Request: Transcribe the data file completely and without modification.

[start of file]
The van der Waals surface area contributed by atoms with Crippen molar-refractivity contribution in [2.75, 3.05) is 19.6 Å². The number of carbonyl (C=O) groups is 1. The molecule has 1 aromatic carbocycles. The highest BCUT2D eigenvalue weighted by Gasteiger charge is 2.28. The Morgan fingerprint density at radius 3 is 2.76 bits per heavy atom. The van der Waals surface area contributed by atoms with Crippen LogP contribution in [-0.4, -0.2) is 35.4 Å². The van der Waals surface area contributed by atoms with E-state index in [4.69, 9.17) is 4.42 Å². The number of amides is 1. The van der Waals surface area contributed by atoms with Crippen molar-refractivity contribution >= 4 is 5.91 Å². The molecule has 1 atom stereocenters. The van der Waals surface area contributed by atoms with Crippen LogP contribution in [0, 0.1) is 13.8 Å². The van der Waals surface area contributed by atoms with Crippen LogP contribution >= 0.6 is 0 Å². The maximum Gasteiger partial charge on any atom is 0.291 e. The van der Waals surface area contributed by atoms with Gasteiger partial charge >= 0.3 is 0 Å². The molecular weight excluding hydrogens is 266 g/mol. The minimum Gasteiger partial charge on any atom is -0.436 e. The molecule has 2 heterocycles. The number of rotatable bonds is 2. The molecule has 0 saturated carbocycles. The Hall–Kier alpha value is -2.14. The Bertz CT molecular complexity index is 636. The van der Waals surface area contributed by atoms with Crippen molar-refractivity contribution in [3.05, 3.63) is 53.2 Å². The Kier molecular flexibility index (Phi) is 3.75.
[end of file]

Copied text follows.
The van der Waals surface area contributed by atoms with Crippen molar-refractivity contribution in [2.75, 3.05) is 19.6 Å². The number of carbonyl (C=O) groups is 1. The molecule has 1 aromatic carbocycles. The highest BCUT2D eigenvalue weighted by Gasteiger charge is 2.28. The Morgan fingerprint density at radius 3 is 2.76 bits per heavy atom. The van der Waals surface area contributed by atoms with Crippen LogP contribution in [-0.4, -0.2) is 35.4 Å². The van der Waals surface area contributed by atoms with E-state index in [4.69, 9.17) is 4.42 Å². The number of amides is 1. The van der Waals surface area contributed by atoms with Crippen molar-refractivity contribution >= 4 is 5.91 Å². The molecule has 1 atom stereocenters. The van der Waals surface area contributed by atoms with Crippen LogP contribution in [0, 0.1) is 13.8 Å². The van der Waals surface area contributed by atoms with Crippen LogP contribution >= 0.6 is 0 Å². The maximum Gasteiger partial charge on any atom is 0.291 e. The van der Waals surface area contributed by atoms with Gasteiger partial charge >= 0.3 is 0 Å². The molecular weight excluding hydrogens is 266 g/mol. The minimum Gasteiger partial charge on any atom is -0.436 e. The molecule has 2 heterocycles. The number of rotatable bonds is 2. The molecule has 0 saturated carbocycles. The Hall–Kier alpha value is -2.14. The Bertz CT molecular complexity index is 636. The van der Waals surface area contributed by atoms with Crippen molar-refractivity contribution in [3.05, 3.63) is 53.2 Å². The Kier molecular flexibility index (Phi) is 3.75.